A nest of dry grasses and weeds is built mostly by the female in an old woodpecker
cavity or a nest box. From 4 to 5 blue eggs hatch in about two weeks. Both parents care
for young who leave the nest in 15-18 days.
The Bird Banding Lab web site reports that between 1955 to 1997, a total of 349,578 Eastern Bluebirds were banded. Of these, only
2,195 have been recovered, a recovery rate of 0.627%. Banding studies show that some
Eastern Bluebirds are short distance migrants while others are resident year round. They
may live up to 6 years in the wild. If you should recover a banded bird, report the band
number to the Bird Banding Lab by calling 1-800-327-BAND.
Bluebirds are economically important as they consume large quantities of destructive
insect pests. Until the early 1970's, Bluebird populations suffered from pesticides, loss
of trees with cavities and increased competition from other cavity nesters, especially
House Sparrows and Starlings. This trend was reversed in 1978 with the founding of the
North American Bluebird Society. Since then, many concerned bird watchers all across North
America have built and placed specially designed Bluebird boxes in suitable habitats. As a
result, Bluebird populations have recovered and are doing well in many regions.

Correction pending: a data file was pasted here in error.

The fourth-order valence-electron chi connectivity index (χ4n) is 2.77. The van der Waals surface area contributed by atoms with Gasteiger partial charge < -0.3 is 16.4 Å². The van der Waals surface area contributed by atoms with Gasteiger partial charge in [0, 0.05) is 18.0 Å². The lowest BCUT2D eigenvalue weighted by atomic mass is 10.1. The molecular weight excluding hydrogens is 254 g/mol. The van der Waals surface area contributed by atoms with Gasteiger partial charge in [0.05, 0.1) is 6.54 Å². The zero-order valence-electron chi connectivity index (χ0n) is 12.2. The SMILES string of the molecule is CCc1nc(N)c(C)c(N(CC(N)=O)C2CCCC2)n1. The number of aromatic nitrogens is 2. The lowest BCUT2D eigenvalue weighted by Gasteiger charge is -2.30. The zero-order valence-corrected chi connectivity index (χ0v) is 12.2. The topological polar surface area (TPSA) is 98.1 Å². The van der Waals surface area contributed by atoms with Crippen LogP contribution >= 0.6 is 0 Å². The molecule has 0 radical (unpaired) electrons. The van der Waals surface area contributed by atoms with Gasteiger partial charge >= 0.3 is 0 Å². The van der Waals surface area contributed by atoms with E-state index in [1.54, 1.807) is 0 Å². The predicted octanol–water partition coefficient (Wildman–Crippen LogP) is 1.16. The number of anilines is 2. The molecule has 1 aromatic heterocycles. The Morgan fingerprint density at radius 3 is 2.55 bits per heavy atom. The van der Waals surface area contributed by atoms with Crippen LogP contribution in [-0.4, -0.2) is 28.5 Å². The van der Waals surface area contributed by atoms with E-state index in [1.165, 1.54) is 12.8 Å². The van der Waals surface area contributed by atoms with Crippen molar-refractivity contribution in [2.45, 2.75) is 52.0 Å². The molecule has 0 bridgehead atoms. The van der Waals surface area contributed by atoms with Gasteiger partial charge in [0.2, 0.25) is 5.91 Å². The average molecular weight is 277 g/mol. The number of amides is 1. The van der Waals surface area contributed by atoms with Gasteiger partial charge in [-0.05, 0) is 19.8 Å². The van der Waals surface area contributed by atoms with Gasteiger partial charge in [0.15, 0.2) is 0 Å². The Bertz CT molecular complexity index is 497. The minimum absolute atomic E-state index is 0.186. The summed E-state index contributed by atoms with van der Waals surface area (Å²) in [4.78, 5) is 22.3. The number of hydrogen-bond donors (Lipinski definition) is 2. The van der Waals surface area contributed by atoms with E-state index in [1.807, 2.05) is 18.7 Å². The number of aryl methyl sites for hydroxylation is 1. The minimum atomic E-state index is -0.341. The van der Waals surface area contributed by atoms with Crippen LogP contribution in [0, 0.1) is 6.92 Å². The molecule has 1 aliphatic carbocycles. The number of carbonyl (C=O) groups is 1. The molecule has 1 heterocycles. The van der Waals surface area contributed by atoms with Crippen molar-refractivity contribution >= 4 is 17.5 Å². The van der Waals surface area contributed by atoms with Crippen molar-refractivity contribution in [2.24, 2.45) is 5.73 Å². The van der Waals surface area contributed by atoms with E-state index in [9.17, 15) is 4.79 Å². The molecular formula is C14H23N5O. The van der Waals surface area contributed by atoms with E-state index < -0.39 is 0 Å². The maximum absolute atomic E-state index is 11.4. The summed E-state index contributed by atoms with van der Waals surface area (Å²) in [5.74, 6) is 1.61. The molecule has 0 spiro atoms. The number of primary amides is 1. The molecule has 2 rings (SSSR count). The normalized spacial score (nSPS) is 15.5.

Hantavirus Pulmonary Syndrome Warning
Those who monitor Bluebird trails occasionally find that mice have taken up
residence in a Bluebird house. It is well established that certain species of wild mice such as the white footed mouse, the deer mouse,
piņon mouse, brush mouse, and even chipmunks are reservoirs of the dangerous Hantavirus. In some areas, up to 30% or more of the wild
population of mice can be infected.
Humans contract the virus when mouse saliva or excreta are inhaled as aerosols
or dust containing mouse excreta is inhaled. The virus can also be directly
introduced into broken skin, into the eye, by ingestion of contaminated food or
water, or by a mouse bite.
This virus has one of the highest fatality rates of this group of viruses,
with a case fatality rate approaching 60%.
If you are cleaning out mouse contaminated areas, your risk of becoming infected may be small, but proper precautions should be followed to
prevent infection. This is not a virus to take chances with.
Some precautions include
- wearing a good quality dust mask.
- wearing good quality disposable latex gloves
- wet down the mouse nest and contaminated bluebird box with a 5% bleach
solution or other household disinfectant to deactivate the virus and prevent dust from becoming air
For the most up-to-date and comprehensive information on the Hantavirus
threat, please log on to the CDC web page at: http://www.cdc.gov/ncidod/diseases/hanta/hantvrus.htm
Back to Top | Back to Bird
All images are courtesy of CWBO. All image copyrights are owned by CWBO.
Any use of these images must have permission of CWBO.